Charleston's Climate Action Plan was adopted in May 2021 and is a 5-year strategic framework to reduce carbon pollution. It includes 12 strategies and 51 action items for the City of Charleston and the entire community to pursue over the next 5 years which will put us on a path to reduce emissions 56% by 2030 and to net zero by 2050.
The strategy highlights the many different ways to reduce emissions while also improving our quality of life- such as cost savings, improved mobility and increasing climate adaptation. It also reflects the latest science, aligns with national and international industry standards, is synergistic with other City plans, and emphasizes the importance of ongoing, equitable community engagement.
In fall 2020, the City began the public engagement process to update Charleston's Climate Action Plan in an equitable way. Throughout winter 2020, 6 different volunteer community working groups met over 30 times to develop and discuss content for the new plan. On May 11, 2021, City Council unanimously adopted the plan after receiving a unanimous recommendation from the Resiliency and Sustainability Advisory Committee on April 15, 2021.
A Multi-Faceted Approach to Addressing Climate Change
The Climate Action Plan is focused on addressing the root cause of climate change, carbon pollution. The City also has plans that help us better adapt to the impacts of climate change, such as our Flooding and Sea Level Rise Strategy and our All Hazards Vulnerability and Risk Assessment. Together, these strategies form a holistic resilience plan for the City of Charleston that tackles both mitigation and adaptation components of addressing climate change.
A Plan By the People, For the People
The Charleston community showed passion for taking climate action by volunteering time and sharing their input. More than 1,000 perspectives were shared via working groups, surveys and community meetings which all helped shape the final strategy. Working groups specifically consisted of over 150 community members who volunteered their time and expertise. Each group met virtually about twice per month from fall 2020 to spring 2021 to create the content for the action plan.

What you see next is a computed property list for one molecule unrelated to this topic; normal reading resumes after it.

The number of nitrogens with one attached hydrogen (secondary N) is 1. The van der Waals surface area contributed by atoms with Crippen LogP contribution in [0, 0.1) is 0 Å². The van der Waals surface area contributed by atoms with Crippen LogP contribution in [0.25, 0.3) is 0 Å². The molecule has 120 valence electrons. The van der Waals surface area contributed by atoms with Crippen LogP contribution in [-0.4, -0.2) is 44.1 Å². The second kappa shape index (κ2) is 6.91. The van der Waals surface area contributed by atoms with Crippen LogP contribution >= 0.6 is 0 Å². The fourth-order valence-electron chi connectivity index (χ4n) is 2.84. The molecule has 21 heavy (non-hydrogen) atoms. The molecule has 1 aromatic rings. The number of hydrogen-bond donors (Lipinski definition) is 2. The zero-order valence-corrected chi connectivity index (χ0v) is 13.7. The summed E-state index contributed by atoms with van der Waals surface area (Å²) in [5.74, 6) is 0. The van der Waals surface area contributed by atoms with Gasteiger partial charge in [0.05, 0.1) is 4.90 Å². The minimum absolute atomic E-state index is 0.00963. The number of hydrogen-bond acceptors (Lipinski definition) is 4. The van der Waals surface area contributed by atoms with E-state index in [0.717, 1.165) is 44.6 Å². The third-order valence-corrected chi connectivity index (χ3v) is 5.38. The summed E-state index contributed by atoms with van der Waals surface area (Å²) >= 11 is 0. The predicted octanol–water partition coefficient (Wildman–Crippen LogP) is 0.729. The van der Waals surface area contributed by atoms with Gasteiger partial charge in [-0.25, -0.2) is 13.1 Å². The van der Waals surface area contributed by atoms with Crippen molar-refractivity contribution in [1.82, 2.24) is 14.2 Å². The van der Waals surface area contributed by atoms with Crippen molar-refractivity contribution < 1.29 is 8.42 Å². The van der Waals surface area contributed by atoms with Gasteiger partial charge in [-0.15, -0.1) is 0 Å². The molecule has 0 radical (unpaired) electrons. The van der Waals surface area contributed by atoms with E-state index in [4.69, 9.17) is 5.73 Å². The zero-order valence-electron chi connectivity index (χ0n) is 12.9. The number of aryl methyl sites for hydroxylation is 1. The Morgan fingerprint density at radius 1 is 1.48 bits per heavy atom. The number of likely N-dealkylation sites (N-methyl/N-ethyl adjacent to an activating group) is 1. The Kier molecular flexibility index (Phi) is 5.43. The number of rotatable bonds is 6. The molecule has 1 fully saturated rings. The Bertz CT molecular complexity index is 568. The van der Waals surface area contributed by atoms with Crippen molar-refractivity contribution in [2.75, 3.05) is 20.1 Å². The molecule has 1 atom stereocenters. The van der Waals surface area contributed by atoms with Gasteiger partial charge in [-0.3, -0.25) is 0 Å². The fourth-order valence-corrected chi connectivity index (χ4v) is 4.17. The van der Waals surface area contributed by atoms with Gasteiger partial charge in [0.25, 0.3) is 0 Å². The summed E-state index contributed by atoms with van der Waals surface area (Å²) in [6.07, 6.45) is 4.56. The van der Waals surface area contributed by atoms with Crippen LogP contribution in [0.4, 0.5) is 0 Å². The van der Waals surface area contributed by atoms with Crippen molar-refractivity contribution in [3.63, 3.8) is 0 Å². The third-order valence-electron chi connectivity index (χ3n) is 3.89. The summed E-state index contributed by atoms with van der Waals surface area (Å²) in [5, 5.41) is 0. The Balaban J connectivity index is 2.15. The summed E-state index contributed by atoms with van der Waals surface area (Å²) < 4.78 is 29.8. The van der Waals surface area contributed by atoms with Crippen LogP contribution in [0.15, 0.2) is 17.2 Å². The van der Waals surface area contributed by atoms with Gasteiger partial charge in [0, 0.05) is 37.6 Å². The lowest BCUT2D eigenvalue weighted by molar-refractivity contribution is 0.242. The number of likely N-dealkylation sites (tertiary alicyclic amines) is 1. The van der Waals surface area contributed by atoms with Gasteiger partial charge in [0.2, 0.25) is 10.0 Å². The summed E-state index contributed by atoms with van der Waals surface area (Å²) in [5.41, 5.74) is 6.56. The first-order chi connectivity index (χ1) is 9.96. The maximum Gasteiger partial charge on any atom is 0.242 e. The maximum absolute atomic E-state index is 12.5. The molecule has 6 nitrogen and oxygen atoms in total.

Each committee had a diverse group of representation, including residents, business owners, developers, designers, stakeholder groups, technical experts, elected officials and City staff. There was a main Climate Action Plan Taskforce that oversaw the process and plan content and made recommendations to the Resiliency and Sustainability Advisory Committee, and 5 subcommittees that dove deeper into focus areas and made recommendations to the taskforce.
Education and Community Engagement
When the action plan was considered at public meetings of the Resiliency and Sustainability Advisory Committee and City Council, dozens of community members showed support for the plan by speaking up or submitting written comments. The Climate Action Plan is truly a community-driven strategy, which is important for successful implementation. Everyone contributes to creating carbon pollution to some extent and so government action can't meet emissions goals alone. We need the entire community to be part of the solution- having the community engaged and supportive of the plan is an important first step towards taking community-wide climate action.
View the Climate Action Plan Community Meeting: March 2021
As part of the public comment period for the draft Climate Action Plan, the Resilience and Sustainability Office held a virtual community meeting to present the draft Climate Action Plan, seek feedback and address comments and questions from the public.
If you weren’t able to join us, you can re-watch a recording of the meeting!
Feedback received was incorporated into the final Climate Action Plan. The March 2021 survey results are available here.
2010 Charleston Green Plan
On February 23rd, 2010 City Council received (not adopted) the Charleston Green Plan. At the same time, City Council also created the current Resiliency and Sustainability Advisory Committee to oversee initiatives where ordinances or funding are involved. Because it was not officially adopted, funding and resources were not allocated to implement the 2010 Green Plan, although some of the actions listed in it were successfully implemented if they were highly prevalent in other City plans.